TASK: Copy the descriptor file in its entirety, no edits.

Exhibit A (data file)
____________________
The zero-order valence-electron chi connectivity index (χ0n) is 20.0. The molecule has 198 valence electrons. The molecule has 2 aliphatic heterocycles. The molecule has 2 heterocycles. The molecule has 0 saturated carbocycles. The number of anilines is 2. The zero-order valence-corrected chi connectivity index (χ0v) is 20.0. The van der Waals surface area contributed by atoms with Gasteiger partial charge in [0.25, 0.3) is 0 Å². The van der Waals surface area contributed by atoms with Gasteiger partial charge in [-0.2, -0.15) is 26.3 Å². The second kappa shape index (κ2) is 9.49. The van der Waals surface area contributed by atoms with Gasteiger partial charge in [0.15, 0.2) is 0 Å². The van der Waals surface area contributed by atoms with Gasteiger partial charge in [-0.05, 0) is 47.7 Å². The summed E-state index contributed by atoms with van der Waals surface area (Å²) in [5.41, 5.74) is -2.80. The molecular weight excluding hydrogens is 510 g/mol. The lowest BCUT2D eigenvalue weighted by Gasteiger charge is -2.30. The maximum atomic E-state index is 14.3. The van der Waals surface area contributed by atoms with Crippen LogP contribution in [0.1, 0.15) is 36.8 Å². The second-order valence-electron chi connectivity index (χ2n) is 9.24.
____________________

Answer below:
The zero-order valence-electron chi connectivity index (χ0n) is 20.0. The molecule has 198 valence electrons. The molecule has 2 aliphatic heterocycles. The molecule has 2 heterocycles. The molecule has 0 saturated carbocycles. The number of anilines is 2. The zero-order valence-corrected chi connectivity index (χ0v) is 20.0. The van der Waals surface area contributed by atoms with Gasteiger partial charge in [0.25, 0.3) is 0 Å². The van der Waals surface area contributed by atoms with Gasteiger partial charge in [-0.2, -0.15) is 26.3 Å². The second kappa shape index (κ2) is 9.49. The van der Waals surface area contributed by atoms with Gasteiger partial charge in [0.15, 0.2) is 0 Å². The van der Waals surface area contributed by atoms with Gasteiger partial charge in [-0.05, 0) is 47.7 Å². The summed E-state index contributed by atoms with van der Waals surface area (Å²) in [5.41, 5.74) is -2.80. The molecular weight excluding hydrogens is 510 g/mol. The lowest BCUT2D eigenvalue weighted by Gasteiger charge is -2.30. The maximum atomic E-state index is 14.3. The van der Waals surface area contributed by atoms with Crippen LogP contribution in [0.1, 0.15) is 36.8 Å². The second-order valence-electron chi connectivity index (χ2n) is 9.24.